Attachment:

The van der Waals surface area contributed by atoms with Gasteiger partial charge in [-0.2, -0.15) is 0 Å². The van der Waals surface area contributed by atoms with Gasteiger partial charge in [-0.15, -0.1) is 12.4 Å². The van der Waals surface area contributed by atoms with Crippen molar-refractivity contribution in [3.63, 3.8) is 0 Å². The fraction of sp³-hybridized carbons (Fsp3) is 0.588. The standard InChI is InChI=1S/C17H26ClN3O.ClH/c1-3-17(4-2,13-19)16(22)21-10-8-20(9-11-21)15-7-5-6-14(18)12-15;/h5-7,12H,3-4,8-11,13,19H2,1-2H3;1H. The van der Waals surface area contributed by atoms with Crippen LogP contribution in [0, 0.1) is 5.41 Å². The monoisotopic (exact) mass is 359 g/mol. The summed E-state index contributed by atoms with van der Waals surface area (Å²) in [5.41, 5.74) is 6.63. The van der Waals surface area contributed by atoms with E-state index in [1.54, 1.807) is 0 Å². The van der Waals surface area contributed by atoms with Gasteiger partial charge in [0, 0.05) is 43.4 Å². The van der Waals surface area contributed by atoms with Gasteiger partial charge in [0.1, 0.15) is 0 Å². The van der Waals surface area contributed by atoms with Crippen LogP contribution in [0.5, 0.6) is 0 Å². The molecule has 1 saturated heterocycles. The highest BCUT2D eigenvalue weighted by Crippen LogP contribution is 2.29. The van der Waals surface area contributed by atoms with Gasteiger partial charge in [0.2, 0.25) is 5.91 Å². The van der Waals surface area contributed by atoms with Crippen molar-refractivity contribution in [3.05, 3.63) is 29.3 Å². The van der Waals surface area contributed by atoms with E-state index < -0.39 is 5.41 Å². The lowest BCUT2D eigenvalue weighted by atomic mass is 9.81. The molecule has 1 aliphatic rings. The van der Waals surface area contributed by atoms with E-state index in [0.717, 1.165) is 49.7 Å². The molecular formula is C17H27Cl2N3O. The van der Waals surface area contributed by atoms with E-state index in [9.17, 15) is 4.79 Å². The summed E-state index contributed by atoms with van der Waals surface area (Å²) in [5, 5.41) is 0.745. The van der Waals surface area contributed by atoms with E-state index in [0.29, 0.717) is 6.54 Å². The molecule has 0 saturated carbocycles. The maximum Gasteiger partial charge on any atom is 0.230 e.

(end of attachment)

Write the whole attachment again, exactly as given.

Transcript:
The van der Waals surface area contributed by atoms with Gasteiger partial charge in [-0.2, -0.15) is 0 Å². The van der Waals surface area contributed by atoms with Gasteiger partial charge in [-0.15, -0.1) is 12.4 Å². The van der Waals surface area contributed by atoms with Crippen molar-refractivity contribution in [3.63, 3.8) is 0 Å². The fraction of sp³-hybridized carbons (Fsp3) is 0.588. The standard InChI is InChI=1S/C17H26ClN3O.ClH/c1-3-17(4-2,13-19)16(22)21-10-8-20(9-11-21)15-7-5-6-14(18)12-15;/h5-7,12H,3-4,8-11,13,19H2,1-2H3;1H. The van der Waals surface area contributed by atoms with Crippen LogP contribution in [0, 0.1) is 5.41 Å². The monoisotopic (exact) mass is 359 g/mol. The summed E-state index contributed by atoms with van der Waals surface area (Å²) in [5.41, 5.74) is 6.63. The van der Waals surface area contributed by atoms with E-state index in [1.54, 1.807) is 0 Å². The van der Waals surface area contributed by atoms with Gasteiger partial charge in [0, 0.05) is 43.4 Å². The van der Waals surface area contributed by atoms with Gasteiger partial charge in [0.1, 0.15) is 0 Å². The van der Waals surface area contributed by atoms with Crippen LogP contribution in [0.5, 0.6) is 0 Å². The molecule has 1 saturated heterocycles. The highest BCUT2D eigenvalue weighted by Crippen LogP contribution is 2.29. The van der Waals surface area contributed by atoms with Gasteiger partial charge in [0.2, 0.25) is 5.91 Å². The van der Waals surface area contributed by atoms with Crippen molar-refractivity contribution in [3.05, 3.63) is 29.3 Å². The van der Waals surface area contributed by atoms with E-state index < -0.39 is 5.41 Å². The lowest BCUT2D eigenvalue weighted by atomic mass is 9.81. The molecule has 1 aliphatic rings. The van der Waals surface area contributed by atoms with E-state index in [0.717, 1.165) is 49.7 Å². The molecular formula is C17H27Cl2N3O. The van der Waals surface area contributed by atoms with E-state index in [9.17, 15) is 4.79 Å². The summed E-state index contributed by atoms with van der Waals surface area (Å²) in [5, 5.41) is 0.745. The van der Waals surface area contributed by atoms with E-state index in [0.29, 0.717) is 6.54 Å². The molecule has 0 saturated carbocycles. The maximum Gasteiger partial charge on any atom is 0.230 e.